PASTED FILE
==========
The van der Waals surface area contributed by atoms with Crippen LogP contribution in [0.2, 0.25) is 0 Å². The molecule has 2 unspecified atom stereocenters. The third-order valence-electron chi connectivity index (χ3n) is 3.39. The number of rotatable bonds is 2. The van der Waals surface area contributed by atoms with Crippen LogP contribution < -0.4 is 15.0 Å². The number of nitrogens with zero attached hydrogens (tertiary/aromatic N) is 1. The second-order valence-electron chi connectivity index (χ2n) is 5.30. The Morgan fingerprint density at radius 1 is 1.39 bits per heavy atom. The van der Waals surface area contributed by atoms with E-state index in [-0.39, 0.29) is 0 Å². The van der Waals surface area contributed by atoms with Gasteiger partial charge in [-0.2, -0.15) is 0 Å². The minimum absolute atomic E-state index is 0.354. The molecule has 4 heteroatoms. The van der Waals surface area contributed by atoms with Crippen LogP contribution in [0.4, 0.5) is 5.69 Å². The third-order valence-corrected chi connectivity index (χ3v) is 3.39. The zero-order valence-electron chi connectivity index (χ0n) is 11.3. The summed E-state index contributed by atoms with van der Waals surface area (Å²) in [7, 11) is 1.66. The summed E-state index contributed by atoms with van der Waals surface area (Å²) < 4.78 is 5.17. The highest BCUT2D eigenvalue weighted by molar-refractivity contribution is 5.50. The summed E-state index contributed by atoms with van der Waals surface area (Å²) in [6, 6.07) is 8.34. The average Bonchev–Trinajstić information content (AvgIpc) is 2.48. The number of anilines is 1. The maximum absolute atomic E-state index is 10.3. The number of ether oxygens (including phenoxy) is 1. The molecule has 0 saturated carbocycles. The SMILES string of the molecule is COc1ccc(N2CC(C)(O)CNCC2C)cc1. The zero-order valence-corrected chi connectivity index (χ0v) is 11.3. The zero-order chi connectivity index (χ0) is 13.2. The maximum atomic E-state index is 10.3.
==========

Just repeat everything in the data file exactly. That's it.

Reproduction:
The van der Waals surface area contributed by atoms with Crippen LogP contribution in [0.2, 0.25) is 0 Å². The molecule has 2 unspecified atom stereocenters. The third-order valence-electron chi connectivity index (χ3n) is 3.39. The number of rotatable bonds is 2. The van der Waals surface area contributed by atoms with Crippen LogP contribution < -0.4 is 15.0 Å². The number of nitrogens with zero attached hydrogens (tertiary/aromatic N) is 1. The second-order valence-electron chi connectivity index (χ2n) is 5.30. The Morgan fingerprint density at radius 1 is 1.39 bits per heavy atom. The van der Waals surface area contributed by atoms with E-state index in [-0.39, 0.29) is 0 Å². The van der Waals surface area contributed by atoms with Gasteiger partial charge in [-0.2, -0.15) is 0 Å². The minimum absolute atomic E-state index is 0.354. The molecule has 4 heteroatoms. The van der Waals surface area contributed by atoms with Crippen LogP contribution in [0.4, 0.5) is 5.69 Å². The third-order valence-corrected chi connectivity index (χ3v) is 3.39. The zero-order valence-electron chi connectivity index (χ0n) is 11.3. The summed E-state index contributed by atoms with van der Waals surface area (Å²) in [7, 11) is 1.66. The summed E-state index contributed by atoms with van der Waals surface area (Å²) < 4.78 is 5.17. The highest BCUT2D eigenvalue weighted by molar-refractivity contribution is 5.50. The summed E-state index contributed by atoms with van der Waals surface area (Å²) in [6, 6.07) is 8.34. The average Bonchev–Trinajstić information content (AvgIpc) is 2.48. The number of anilines is 1. The maximum absolute atomic E-state index is 10.3. The number of ether oxygens (including phenoxy) is 1. The molecule has 0 saturated carbocycles. The SMILES string of the molecule is COc1ccc(N2CC(C)(O)CNCC2C)cc1. The zero-order valence-corrected chi connectivity index (χ0v) is 11.3. The zero-order chi connectivity index (χ0) is 13.2. The maximum atomic E-state index is 10.3.